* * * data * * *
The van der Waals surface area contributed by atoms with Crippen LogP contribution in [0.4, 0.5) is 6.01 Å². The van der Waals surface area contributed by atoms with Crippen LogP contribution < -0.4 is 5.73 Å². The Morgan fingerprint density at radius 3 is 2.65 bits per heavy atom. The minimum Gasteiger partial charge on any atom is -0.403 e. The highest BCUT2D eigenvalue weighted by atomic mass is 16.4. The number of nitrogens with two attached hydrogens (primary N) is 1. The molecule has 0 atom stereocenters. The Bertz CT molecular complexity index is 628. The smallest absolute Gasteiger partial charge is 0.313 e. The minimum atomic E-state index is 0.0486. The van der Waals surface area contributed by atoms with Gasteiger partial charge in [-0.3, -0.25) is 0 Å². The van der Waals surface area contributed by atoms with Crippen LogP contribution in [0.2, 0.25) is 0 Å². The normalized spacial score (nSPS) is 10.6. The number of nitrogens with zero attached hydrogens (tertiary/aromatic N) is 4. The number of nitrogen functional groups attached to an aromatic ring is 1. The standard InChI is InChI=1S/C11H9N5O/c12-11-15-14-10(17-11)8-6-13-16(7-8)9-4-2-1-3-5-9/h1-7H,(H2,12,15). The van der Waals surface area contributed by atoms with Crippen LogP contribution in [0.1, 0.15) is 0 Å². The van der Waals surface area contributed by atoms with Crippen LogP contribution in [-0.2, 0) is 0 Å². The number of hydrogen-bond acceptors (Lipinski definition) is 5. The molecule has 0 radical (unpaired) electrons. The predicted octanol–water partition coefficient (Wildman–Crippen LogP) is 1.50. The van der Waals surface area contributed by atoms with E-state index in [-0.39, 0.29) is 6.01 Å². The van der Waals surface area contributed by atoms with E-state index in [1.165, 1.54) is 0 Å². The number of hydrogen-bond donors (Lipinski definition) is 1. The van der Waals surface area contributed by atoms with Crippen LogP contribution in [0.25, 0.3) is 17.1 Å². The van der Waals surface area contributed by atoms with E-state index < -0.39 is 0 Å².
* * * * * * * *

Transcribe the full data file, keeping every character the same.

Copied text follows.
The van der Waals surface area contributed by atoms with Crippen LogP contribution in [0.4, 0.5) is 6.01 Å². The van der Waals surface area contributed by atoms with Crippen LogP contribution < -0.4 is 5.73 Å². The Morgan fingerprint density at radius 3 is 2.65 bits per heavy atom. The minimum Gasteiger partial charge on any atom is -0.403 e. The highest BCUT2D eigenvalue weighted by atomic mass is 16.4. The number of nitrogens with two attached hydrogens (primary N) is 1. The molecule has 0 atom stereocenters. The Bertz CT molecular complexity index is 628. The smallest absolute Gasteiger partial charge is 0.313 e. The minimum atomic E-state index is 0.0486. The van der Waals surface area contributed by atoms with Gasteiger partial charge in [-0.3, -0.25) is 0 Å². The van der Waals surface area contributed by atoms with Crippen LogP contribution in [0.2, 0.25) is 0 Å². The normalized spacial score (nSPS) is 10.6. The number of nitrogens with zero attached hydrogens (tertiary/aromatic N) is 4. The number of nitrogen functional groups attached to an aromatic ring is 1. The standard InChI is InChI=1S/C11H9N5O/c12-11-15-14-10(17-11)8-6-13-16(7-8)9-4-2-1-3-5-9/h1-7H,(H2,12,15). The van der Waals surface area contributed by atoms with Crippen LogP contribution in [0.1, 0.15) is 0 Å². The van der Waals surface area contributed by atoms with Crippen LogP contribution in [-0.2, 0) is 0 Å². The number of hydrogen-bond acceptors (Lipinski definition) is 5. The molecule has 0 radical (unpaired) electrons. The predicted octanol–water partition coefficient (Wildman–Crippen LogP) is 1.50. The van der Waals surface area contributed by atoms with E-state index in [-0.39, 0.29) is 6.01 Å². The van der Waals surface area contributed by atoms with E-state index in [1.165, 1.54) is 0 Å². The number of hydrogen-bond donors (Lipinski definition) is 1. The van der Waals surface area contributed by atoms with Crippen LogP contribution in [0.25, 0.3) is 17.1 Å². The van der Waals surface area contributed by atoms with E-state index < -0.39 is 0 Å².